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COVID czar: People asked for restrictions to avoid hosting Passover Seder

Nachman Ash jokes that some have requested he intervene so that they don’t have to do as much work for festive meal, after last year saw only small groups allowed

An Israeli family seen during the Passover Seder on the first night of the 8-day long holiday, in Rishon Lezion, March 30, 2018. (Nati Shohat/Flash90/File)
An Israeli family seen during the Passover Seder on the first night of the 8-day long holiday, in Rishon Lezion, March 30, 2018. (Nati Shohat/Flash90/File)

Israel’s coronavirus czar Prof. Nachman Ash joked Monday that people have asked him to impose restrictions on gatherings ahead of the Passover holiday only to avoid hosting large groups of people for festive meals in their homes.

When speaking in an interview with the Ynet news site about the number of people allowed to be present at the dinner table, Ash joked: “I think that 20 people for the Seder dinner is good enough this year, I get requests to reduce that [number by] people who want to host fewer [people].”

Passover for Israeli Jews has a certain cultural similarity to Thanksgiving in the United States: An annual holiday feast that traditionally sees families gather together, sometimes in large numbers.

And just as with Thanksgiving, the Passover Seder involves a whole lot of preparation, planning, and work. Last year saw Passover fall in the middle of the first coronavirus national lockdown, and many people either celebrated alone or with their nuclear families only. Many who are used to seeing family on the annual occasion spoke to them by video chat.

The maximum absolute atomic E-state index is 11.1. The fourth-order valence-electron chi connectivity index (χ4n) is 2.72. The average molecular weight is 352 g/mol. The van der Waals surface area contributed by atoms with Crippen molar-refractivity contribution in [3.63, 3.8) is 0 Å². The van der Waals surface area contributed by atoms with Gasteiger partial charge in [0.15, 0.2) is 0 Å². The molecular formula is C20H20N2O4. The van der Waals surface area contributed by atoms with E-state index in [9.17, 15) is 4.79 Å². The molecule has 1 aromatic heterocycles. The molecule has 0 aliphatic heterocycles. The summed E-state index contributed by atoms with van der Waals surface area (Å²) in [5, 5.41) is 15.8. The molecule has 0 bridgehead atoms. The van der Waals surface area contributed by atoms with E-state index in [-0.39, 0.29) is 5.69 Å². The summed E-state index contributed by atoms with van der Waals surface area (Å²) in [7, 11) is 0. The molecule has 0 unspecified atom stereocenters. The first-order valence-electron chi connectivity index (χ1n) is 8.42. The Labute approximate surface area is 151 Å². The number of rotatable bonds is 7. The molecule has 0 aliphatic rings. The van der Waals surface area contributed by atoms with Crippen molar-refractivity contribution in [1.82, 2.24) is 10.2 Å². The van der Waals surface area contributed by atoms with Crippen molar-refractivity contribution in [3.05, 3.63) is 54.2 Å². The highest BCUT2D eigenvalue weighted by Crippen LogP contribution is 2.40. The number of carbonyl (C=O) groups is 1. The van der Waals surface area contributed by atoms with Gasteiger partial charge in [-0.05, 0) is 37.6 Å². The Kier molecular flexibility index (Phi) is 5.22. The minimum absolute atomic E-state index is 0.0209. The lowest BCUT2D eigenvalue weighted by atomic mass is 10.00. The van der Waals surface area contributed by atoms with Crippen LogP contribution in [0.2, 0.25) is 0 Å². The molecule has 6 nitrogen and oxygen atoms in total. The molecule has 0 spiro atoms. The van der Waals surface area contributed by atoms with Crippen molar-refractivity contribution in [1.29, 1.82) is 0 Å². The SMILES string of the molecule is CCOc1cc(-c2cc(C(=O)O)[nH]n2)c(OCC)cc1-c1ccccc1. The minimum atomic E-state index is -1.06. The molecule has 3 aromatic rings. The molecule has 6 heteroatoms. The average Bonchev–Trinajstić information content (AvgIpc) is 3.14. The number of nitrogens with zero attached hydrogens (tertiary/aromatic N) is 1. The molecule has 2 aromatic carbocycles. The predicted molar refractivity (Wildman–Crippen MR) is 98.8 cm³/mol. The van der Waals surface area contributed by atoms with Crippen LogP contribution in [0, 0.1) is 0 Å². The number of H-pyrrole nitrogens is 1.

It appears, however, that the break from the hassle of Passover-specific preparations had its advantages, and some people may want an extra year where the holiday is a bit more restful.

Israel’s coronavirus numbers have been on an improving trend of late, with daily new cases, the share of positive test results, the number of serious patients and the basic reproduction number all in decline. Israel’s vaccination campaign has so far given a first COVID-19 vaccine shot to over 5 million Israelis, of whom over 4 million have also received the second shot.

As a result of these trends, Israel has been gradually but noticeably reopening its economy, starting an exit from its third nationwide lockdown.

One of the main questions in the past few weeks has been whether families would be able to celebrate together this year. Ash and other health officials have said in recent days that given the positive direction of COVID numbers, the likely answer is yes.

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